The bus approached. Levi did not notice it. At the last minute he stretched out his hand. The bus screeched and stopped a few feet ahead of him. He did his funky limp towards it.
‘Hey, man, how about a little more wah-ning next time?’ said the bus guy. He had one of those broad-as-hell Boston accents. Hah-vahd, for Harvard. Made cost sound like cast. He was one of those fat old Boston guys with stains on their shirts who worked for the city and like to call brothers man.
Levi slotted his four quarters into the box.
‘I said how about a little more time there, young man, so I can stop safely?’
Levi slowly removed one ear of his cans. ‘You talking to me?’
‘Yeah, I’m talking to you.’
‘Hey, buddy, can we close that door and get this bus moving?’ called somebody from the back.
‘Ahlright, ahl – right!’ shouted the bus guy.
Levi put his cans back on, scowled and walked to the back of the bus. ‘Jumped-up little…’ began the bus guy, but Levi didn’t hear the rest. He sat down and leaned the side of his head against the cold glass. He silently rooted for a girl who was tearing down the snowy hill to meet the bus at the next stop, her scarf fluttering behind her.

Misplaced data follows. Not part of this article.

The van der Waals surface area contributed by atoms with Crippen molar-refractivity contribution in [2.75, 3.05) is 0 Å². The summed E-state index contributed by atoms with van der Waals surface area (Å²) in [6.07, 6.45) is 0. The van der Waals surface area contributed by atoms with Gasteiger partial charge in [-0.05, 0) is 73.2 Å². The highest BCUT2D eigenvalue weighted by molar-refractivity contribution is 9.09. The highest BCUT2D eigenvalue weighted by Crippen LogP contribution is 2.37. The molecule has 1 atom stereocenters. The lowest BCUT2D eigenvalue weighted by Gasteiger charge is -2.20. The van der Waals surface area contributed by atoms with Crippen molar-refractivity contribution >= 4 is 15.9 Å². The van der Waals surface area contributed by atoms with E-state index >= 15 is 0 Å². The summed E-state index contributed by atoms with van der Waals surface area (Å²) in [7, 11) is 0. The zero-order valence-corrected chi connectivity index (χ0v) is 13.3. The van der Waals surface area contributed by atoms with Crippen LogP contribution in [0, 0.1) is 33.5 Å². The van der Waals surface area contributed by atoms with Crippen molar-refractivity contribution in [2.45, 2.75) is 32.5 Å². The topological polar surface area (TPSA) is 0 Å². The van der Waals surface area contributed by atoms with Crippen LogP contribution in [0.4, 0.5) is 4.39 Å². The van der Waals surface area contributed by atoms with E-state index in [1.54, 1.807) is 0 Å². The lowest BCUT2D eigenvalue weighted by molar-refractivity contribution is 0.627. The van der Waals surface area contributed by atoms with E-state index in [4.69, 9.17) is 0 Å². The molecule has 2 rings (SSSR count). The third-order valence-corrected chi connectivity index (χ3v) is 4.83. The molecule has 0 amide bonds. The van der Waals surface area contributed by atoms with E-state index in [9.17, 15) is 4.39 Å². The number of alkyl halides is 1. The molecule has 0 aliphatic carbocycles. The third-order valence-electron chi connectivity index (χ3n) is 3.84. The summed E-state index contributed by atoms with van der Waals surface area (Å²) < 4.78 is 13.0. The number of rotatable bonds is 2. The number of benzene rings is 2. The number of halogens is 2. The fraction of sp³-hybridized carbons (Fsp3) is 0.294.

When the bus reached Wellington Square it connected with its overhead cables and went underground, winding up outside the T-stop that take you into Boston. Here, in the subway, Levi bought a doughnut and a hot chocolate. He got on his train and switched off his iPod. He opened a book on his lap and held its pages flat with his elbows, leaving both hands free to hold the drink for warmth. This was Levi’s reading time, this half-hour trip into town. He’d read more on the subway than he’d ever read in class. Today’s book was the same one he’d been reading since way before Christmas. Levi was not a fast reader. He read maybe three volumes a year, and only in exceptional circumstances. This was the book about Haiti. He had fifty-one pages left to go. If asked to write a book report, he’d have to say that the main impression he’d gleaned from it so far was that there’s this little country, a country real close to America that you never hear about, where thousands of black people have been enslaved, have struggled and died in the streets for their freedom, have had their eyes gouged out and their testicles burned off, have been macheted and lynched, raped and tortured, oppressed and suppressed and every other kind of pressed … and all so some guy can live in the only decent-looking house in the whole country, a big white house on a hill. HE couldn’t say if that was the real message of the book – but that’s how it seemed to Levi. These brothers had an obsession with that white house. Papa Doc, Baby Doc. It was like they’d seen white people in the white house for so long that now it seemed reasonable to them that everybody should die so that they got a chance to live in it too. It was pretty much the most depressing book Levi had ever read. It was even more depressing than the last book he got all the way through, which was about who killed Tupac. The experience of reading both books had wounded him. Levi had been raised soft and open, with a liberal susceptibility to the pain of others. While all the Belsey’s shared something of this trait, in Levi – who knew nothing of history or economics, of philosophy or anthropology, who had no hard ideological shell to protect him – it was particularly pronounced. He was overwhelmed by the evil that men do to each other. That white men do to black. How does this shit happen! Each time he returned to the Haiti book he felt impassioned; he wanted to stop Haitians on the streets of Wellington and make it better for them somehow. And, conversely, he wanted to stop the American traffic, stand in front of the American cars, and demand that somebody do something about this wretched, blood-stained little island a mere hour’s boat trip from Florida. But Levi was also a fair-weather friend when it came to books of this kind. He need only leave the book on Haiti in a forgotten knapsack in his closer for a week, and the whole island and its history grew obscure to him once more. He seemed to know no more about it than he ever had. Haitian Aids patients in Guantanamo, drug barons, institutionalized torture, state-sponsored murder, enslavement, CIA interference, American occupation and corruption. It all became a haze of history to him. He retained only the searing, unwelcome awareness that somewhere, not far from him, a people were suffering greatly.